And isn’t it ironic, don’t you think?
A little too ironic, and yeah I really do think.
And yeah, well, life has a funny way
Of sneaking up on you
And life has a funny, funny way
Of helping you out
Helping you out
I started this blog, and cooking, several years ago to help me cope with the process of losing my mother to Alzheimer’s. The goal was never to preach, tell people how they should live or pretend that I knew the answers. The goal was to find healthier outlets for my grief, reclaim my health and break the cycle of this disease in my family. Isn’t it ironic that in my grief over the actual loss of my mom, I’ve returned here all these years later much the same as when I first started.
The words, stories and recipes shared here serve merely as documentation of my personal journey through grief. My personal memories and tales have no purpose really to anyone but me. Though so many have read and commented, my intentions are purely to capture the stream of emotions flowing through me. I say all that as a disclaimer because this loss has taken a toll on me. As Baron Baptise says, sometimes we have to fall apart to come back together again. That coming apart is the space I’m currently trying to move through.
The past year has been a difficult one for me health wise. Recovering from my last femoral stress fracture was not as easy as the other two. My body just wouldn’t cooperate and wouldn’t heal. Then, just when I was able to get out and walk and ultimately start running again, I took a bad fall. This fall left me with injured ribs, an injured peroneal tendon, put me in a boot for 8 weeks and unable to walk without pain for months after. The effect of this on my physical and emotional health has been tough. Weight gain, coupled with loss of the ability to engage in activities I love, has been emotionally draining.
Isn’t it ironic that the loss of my mother would be the driving force that pushed me out of this state of mind. A loss from a deadly virus that is truly so painful, I should be driven to crawl into isolation, has forced me to take a hard look at so many things. Personal relationships, that have long been broken, have new light shed on them and will be shed. Habits that linger, like people pleasing and taking on other people’s shit, are out of their hiding space and ready to be seen for what they are.
While I have no answers, I have a new perspective on why I’ve taken on guilt for calling someone out when their actions are hurtful to me. I was raised to be in service of others. I was raised to put other people’s needs before my own. I was raised to not judge others. All of these are truly wonderful qualities and I thank my parents for instilling them in me. But, in my quest to not disappoint or hurt others, I’ve allowed others to hurt and disappoint me. This is where my work lies, in the exploration of why.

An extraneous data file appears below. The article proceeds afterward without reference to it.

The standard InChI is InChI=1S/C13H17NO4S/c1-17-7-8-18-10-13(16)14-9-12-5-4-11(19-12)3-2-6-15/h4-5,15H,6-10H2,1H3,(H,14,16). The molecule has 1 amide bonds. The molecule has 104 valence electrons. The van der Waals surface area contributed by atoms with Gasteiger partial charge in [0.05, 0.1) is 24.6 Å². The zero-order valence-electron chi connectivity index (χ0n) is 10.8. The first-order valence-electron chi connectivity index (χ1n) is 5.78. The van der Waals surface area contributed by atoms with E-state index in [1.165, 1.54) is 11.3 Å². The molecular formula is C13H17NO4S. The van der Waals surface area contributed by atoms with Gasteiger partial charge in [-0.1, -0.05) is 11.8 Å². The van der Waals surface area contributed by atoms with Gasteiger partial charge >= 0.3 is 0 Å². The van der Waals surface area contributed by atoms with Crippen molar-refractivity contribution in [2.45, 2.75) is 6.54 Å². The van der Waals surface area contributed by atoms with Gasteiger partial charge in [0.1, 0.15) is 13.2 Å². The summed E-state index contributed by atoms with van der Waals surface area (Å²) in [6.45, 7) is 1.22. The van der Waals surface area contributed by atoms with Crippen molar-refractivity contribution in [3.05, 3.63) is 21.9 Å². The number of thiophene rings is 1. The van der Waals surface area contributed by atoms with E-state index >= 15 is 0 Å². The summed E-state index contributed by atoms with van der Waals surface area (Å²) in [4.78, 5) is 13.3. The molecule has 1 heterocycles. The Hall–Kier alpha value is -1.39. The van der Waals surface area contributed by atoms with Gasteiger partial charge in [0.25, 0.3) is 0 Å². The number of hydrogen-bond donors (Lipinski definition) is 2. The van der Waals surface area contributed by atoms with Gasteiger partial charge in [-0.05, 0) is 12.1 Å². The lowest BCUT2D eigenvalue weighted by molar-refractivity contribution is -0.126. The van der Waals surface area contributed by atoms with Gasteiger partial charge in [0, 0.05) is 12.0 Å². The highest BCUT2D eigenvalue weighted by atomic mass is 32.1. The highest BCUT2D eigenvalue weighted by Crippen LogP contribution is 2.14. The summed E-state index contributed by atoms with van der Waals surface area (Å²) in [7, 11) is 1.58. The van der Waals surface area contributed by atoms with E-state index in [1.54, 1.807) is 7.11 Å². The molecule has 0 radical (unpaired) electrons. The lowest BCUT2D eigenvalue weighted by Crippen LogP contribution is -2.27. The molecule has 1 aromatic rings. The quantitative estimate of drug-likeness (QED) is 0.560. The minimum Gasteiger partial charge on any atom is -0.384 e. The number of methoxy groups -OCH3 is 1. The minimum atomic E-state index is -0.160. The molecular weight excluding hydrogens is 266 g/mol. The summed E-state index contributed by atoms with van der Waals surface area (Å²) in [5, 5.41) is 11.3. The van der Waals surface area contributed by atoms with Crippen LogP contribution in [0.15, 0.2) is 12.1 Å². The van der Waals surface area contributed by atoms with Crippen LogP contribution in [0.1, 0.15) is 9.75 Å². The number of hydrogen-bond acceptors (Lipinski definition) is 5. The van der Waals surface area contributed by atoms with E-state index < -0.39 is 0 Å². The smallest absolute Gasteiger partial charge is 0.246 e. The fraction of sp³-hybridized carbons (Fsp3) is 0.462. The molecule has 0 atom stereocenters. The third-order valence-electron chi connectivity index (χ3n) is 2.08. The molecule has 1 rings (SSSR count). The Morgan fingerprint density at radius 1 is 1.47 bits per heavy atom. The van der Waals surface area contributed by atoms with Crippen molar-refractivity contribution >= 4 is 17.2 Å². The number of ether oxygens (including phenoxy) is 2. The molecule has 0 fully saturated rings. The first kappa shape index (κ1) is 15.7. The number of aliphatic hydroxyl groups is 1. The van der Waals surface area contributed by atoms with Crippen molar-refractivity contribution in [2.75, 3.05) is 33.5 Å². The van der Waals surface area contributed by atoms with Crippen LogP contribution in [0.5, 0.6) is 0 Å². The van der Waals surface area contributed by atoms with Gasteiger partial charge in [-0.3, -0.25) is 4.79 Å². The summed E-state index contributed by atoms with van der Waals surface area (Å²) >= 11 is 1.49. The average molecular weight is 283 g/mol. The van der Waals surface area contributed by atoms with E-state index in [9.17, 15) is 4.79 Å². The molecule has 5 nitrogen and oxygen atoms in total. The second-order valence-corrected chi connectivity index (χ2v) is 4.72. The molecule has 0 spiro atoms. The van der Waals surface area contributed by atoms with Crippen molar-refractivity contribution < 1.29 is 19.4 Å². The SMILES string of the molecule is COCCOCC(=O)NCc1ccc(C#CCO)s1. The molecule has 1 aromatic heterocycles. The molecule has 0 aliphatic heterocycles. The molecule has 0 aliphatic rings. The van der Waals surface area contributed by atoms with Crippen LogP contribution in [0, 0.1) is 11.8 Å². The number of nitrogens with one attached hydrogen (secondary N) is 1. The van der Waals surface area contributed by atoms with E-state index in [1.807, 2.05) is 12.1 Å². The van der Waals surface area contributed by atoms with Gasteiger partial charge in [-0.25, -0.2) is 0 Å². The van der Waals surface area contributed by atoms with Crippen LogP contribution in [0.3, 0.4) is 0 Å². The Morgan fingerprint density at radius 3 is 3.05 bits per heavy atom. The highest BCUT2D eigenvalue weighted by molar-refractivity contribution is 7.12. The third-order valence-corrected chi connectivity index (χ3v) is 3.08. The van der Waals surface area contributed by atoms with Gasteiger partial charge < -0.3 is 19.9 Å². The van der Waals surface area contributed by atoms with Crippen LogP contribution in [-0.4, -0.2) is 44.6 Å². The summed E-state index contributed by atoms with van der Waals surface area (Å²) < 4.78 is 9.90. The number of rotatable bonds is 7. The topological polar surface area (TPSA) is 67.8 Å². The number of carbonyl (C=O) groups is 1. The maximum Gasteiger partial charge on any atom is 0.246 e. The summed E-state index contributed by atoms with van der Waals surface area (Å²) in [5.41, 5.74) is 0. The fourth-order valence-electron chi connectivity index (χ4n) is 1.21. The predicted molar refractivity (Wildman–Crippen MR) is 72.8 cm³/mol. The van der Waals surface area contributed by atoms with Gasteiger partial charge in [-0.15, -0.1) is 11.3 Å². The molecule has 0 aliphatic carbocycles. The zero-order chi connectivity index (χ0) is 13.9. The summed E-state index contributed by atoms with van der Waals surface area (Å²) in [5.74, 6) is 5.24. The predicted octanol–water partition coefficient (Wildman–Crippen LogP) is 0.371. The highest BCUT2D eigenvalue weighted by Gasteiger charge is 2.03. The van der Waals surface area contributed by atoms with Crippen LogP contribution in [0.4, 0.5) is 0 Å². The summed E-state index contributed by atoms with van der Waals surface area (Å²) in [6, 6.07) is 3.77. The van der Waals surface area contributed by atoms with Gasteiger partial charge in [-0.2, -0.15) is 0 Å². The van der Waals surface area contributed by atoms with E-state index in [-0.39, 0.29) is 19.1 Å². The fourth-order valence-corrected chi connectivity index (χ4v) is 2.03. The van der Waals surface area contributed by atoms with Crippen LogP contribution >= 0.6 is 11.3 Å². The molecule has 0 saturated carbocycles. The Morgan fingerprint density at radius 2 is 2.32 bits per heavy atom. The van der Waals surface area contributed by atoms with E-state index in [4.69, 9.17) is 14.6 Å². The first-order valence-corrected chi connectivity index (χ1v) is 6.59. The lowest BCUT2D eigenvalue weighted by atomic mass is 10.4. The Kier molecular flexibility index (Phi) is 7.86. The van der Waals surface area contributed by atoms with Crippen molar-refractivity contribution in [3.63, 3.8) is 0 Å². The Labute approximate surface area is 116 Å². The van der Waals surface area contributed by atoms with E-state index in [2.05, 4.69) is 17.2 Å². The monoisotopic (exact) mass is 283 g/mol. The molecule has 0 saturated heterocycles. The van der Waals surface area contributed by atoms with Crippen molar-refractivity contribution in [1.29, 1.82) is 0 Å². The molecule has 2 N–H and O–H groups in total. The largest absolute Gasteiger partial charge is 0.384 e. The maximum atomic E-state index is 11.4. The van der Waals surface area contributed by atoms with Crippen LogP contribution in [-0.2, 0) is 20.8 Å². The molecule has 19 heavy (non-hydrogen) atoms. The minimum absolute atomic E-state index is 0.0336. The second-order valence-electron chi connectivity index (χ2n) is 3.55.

During this global pandemic, I am taking time to do some personal work for myself. I need the connection with others who have suffered loss to this virus. Together, we are engaging and supporting each other through Baron Baptiste’s 40 day program. I have started cooking again and thankfully walking without pain. I am trying to gain some clarity on the places where I am stuck and hope to find healthier ways to deal with my grief.
Speaking of cooking, isn’t it ironic that I’ve finally after all these years mastered the art of making German Potato Dumplings on my first holiday without mom. On Easter Sunday, with no family here to celebrate, I figured out how to make these pesky dumplings that have been the bane of my holiday meals for years. There was a missing ingredient, one that my mother never used. Gone is the farina my cousins suggested, that never worked for me. And, in its place is potato starch, a truly magical ingredient that has solved my problems once and for all with the texture of my dumplings. I’ve made them twice since Easter, as I’m truly excited to have this childhood item back in my cooking repertoire.
German Potato Dumplings
- 5 lbs of Russet potatoes
- 2 eggs
- 11/2 cups all purpose flour
- 1/2 cup potato starch
- Boil potatoes with skin on until soft
- Drain and cool
- Peel potatoes and run through potato ricer (manual one is fine)
- Place in refrigerator for several hours
- Remove from refrigerator and add all ingredients .
- Knead with hands until it forms a dough like consistency, adding additional flour as needed.
- Toast bread and cut up into 1 inch squares
- Form potato into balls, placing a piece of toast in the center of each one. Balls should be slightly larger than golf ball size. My mother liked baseball size.
- Drop potato dumplings into boiling water and cook until they rise (approximately 10 minutes depending on size)
- Drain with slotted spoon and serve immediately with gravy. We had roast pork and potato dumplings with ours and turkey the second batch.